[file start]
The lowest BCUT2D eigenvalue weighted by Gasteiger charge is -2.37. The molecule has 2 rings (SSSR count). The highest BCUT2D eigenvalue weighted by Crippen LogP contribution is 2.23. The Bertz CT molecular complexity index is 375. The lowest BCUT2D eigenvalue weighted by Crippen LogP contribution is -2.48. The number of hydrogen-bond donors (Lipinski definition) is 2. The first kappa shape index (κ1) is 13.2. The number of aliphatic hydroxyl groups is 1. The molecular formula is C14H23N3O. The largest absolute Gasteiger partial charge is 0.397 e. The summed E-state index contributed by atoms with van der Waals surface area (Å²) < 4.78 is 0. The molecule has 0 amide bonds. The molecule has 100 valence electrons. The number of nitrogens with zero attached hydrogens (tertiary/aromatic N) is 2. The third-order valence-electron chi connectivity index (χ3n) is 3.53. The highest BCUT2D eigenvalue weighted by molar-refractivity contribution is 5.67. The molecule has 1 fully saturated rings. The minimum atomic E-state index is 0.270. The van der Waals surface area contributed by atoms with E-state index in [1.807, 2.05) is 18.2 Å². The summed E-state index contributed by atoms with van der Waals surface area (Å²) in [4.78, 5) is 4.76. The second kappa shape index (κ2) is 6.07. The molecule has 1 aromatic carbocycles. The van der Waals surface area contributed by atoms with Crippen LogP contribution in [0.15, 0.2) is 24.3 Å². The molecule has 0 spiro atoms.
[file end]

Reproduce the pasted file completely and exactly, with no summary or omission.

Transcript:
The lowest BCUT2D eigenvalue weighted by Gasteiger charge is -2.37. The molecule has 2 rings (SSSR count). The highest BCUT2D eigenvalue weighted by Crippen LogP contribution is 2.23. The Bertz CT molecular complexity index is 375. The lowest BCUT2D eigenvalue weighted by Crippen LogP contribution is -2.48. The number of hydrogen-bond donors (Lipinski definition) is 2. The first kappa shape index (κ1) is 13.2. The number of aliphatic hydroxyl groups is 1. The molecular formula is C14H23N3O. The largest absolute Gasteiger partial charge is 0.397 e. The summed E-state index contributed by atoms with van der Waals surface area (Å²) < 4.78 is 0. The molecule has 0 amide bonds. The molecule has 100 valence electrons. The number of nitrogens with zero attached hydrogens (tertiary/aromatic N) is 2. The third-order valence-electron chi connectivity index (χ3n) is 3.53. The highest BCUT2D eigenvalue weighted by molar-refractivity contribution is 5.67. The molecule has 1 fully saturated rings. The minimum atomic E-state index is 0.270. The van der Waals surface area contributed by atoms with E-state index in [1.807, 2.05) is 18.2 Å². The summed E-state index contributed by atoms with van der Waals surface area (Å²) in [4.78, 5) is 4.76. The second kappa shape index (κ2) is 6.07. The molecule has 1 aromatic carbocycles. The van der Waals surface area contributed by atoms with Crippen LogP contribution in [0.15, 0.2) is 24.3 Å². The molecule has 0 spiro atoms.